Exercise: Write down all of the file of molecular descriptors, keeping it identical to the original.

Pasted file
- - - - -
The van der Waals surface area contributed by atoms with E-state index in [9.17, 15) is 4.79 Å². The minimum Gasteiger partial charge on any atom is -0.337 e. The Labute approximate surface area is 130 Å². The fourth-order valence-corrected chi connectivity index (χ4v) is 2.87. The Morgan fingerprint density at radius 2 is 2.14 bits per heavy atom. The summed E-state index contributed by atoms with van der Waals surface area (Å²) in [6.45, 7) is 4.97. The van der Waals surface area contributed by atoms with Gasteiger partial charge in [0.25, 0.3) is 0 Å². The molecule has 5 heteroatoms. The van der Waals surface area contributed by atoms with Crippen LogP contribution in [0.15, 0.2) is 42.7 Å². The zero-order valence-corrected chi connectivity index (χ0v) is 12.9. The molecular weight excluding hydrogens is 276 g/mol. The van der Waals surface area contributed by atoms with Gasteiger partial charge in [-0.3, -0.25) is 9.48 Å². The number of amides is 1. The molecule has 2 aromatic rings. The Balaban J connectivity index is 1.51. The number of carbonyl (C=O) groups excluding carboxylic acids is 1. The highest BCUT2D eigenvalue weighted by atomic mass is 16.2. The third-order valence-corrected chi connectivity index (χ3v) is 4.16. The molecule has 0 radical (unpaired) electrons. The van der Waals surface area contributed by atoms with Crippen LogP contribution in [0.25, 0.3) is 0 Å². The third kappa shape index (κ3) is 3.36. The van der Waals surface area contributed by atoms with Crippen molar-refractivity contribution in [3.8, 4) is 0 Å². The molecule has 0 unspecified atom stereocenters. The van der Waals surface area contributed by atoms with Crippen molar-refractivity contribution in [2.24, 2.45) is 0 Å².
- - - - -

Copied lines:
The van der Waals surface area contributed by atoms with E-state index in [9.17, 15) is 4.79 Å². The minimum Gasteiger partial charge on any atom is -0.337 e. The Labute approximate surface area is 130 Å². The fourth-order valence-corrected chi connectivity index (χ4v) is 2.87. The Morgan fingerprint density at radius 2 is 2.14 bits per heavy atom. The summed E-state index contributed by atoms with van der Waals surface area (Å²) in [6.45, 7) is 4.97. The van der Waals surface area contributed by atoms with Gasteiger partial charge in [0.25, 0.3) is 0 Å². The molecule has 5 heteroatoms. The van der Waals surface area contributed by atoms with Crippen LogP contribution in [0.15, 0.2) is 42.7 Å². The zero-order valence-corrected chi connectivity index (χ0v) is 12.9. The molecular weight excluding hydrogens is 276 g/mol. The van der Waals surface area contributed by atoms with Gasteiger partial charge in [-0.3, -0.25) is 9.48 Å². The number of amides is 1. The molecule has 2 aromatic rings. The Balaban J connectivity index is 1.51. The number of carbonyl (C=O) groups excluding carboxylic acids is 1. The highest BCUT2D eigenvalue weighted by atomic mass is 16.2. The third-order valence-corrected chi connectivity index (χ3v) is 4.16. The molecule has 0 radical (unpaired) electrons. The van der Waals surface area contributed by atoms with Crippen LogP contribution in [0.25, 0.3) is 0 Å². The third kappa shape index (κ3) is 3.36. The van der Waals surface area contributed by atoms with Crippen molar-refractivity contribution in [3.8, 4) is 0 Å². The molecule has 0 unspecified atom stereocenters. The van der Waals surface area contributed by atoms with Crippen molar-refractivity contribution in [2.24, 2.45) is 0 Å².